Emphasizing Kobe Beef as their best-selling menus, that costs around ¥ 15,000 to ¥ 18,000 per portion, it is quite a pricey place to eat for budget travellers. For sure, there are other non-Kobe beef menu with price range around ¥ 1500, ¥ 3000, ¥ 8000, depending on parts of the beef they offer. Fortunately, hunger didn’t strike me at all, since I was still in a full stomach from the spaghetti I ate earlier at Kyoto Station.
So, I paid more attention to some appetizer and light snacks, whose lowest price is about ¥ 580 ($ 5.30) excluding tax (about ¥ 620, or $ 5.66, after tax). As a comparison, you can get 1 portion of a small beef bowl for the same price in budget restaurants. By adding another ¥ 200 (from ¥ 580), you can get a regular portion of ramen and another ¥ 500 to ¥ 700 for a large one at common ramen shops.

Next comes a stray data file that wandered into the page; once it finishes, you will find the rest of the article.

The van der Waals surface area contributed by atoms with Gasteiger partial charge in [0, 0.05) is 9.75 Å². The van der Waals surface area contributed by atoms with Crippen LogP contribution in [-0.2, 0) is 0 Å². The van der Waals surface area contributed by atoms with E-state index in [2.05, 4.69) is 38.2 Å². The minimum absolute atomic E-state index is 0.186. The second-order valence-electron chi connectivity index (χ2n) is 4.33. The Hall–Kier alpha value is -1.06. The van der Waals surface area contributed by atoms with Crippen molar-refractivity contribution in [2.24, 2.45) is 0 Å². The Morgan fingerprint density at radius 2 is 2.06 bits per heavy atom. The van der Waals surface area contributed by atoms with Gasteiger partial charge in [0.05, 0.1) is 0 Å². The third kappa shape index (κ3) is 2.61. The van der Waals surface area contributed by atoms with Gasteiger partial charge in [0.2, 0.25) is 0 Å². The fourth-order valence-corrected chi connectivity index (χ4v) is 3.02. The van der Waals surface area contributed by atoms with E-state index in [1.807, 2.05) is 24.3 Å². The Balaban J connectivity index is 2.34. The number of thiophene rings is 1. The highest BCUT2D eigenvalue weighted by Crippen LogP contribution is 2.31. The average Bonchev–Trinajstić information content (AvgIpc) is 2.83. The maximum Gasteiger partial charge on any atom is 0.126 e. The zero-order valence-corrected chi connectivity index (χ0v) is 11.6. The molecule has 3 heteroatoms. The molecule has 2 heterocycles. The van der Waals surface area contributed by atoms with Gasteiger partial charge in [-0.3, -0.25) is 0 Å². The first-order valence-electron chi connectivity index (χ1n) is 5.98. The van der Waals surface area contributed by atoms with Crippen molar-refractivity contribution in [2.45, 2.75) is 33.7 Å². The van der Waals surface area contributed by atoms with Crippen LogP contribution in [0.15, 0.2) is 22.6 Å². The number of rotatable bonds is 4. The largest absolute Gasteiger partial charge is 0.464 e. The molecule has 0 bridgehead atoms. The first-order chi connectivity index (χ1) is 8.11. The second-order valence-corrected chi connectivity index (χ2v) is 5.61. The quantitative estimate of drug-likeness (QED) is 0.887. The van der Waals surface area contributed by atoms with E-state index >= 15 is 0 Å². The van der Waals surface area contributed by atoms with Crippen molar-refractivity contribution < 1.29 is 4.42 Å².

There’s only a little, or no hope, to dine on the cheap in Gion. Apart from that, steak menus are usually not offered on a shoestring rate.
Nikuya Ginjiro’s contemporary look is more like a bar rather than a steak house. All seats use bar chairs and tall tables, that makes it unsuitable for family with small kids. It’s not a spacious place, yet it is efficiently designed to accommodate more guests.
As soon as I got a seat, a Caucasian blonde woman in pony-tailed hair passed me the A3 size of laminated menu and greeted me in native level of English, “Good evening, Ma’am. What do you want to have for tonight?”.
The woman who served me is an American nationality who has been living in Japan for the last 3 years. Besides, she also speaks fluent Japanese, which is a compulsory requirement to work anywhere in Japan.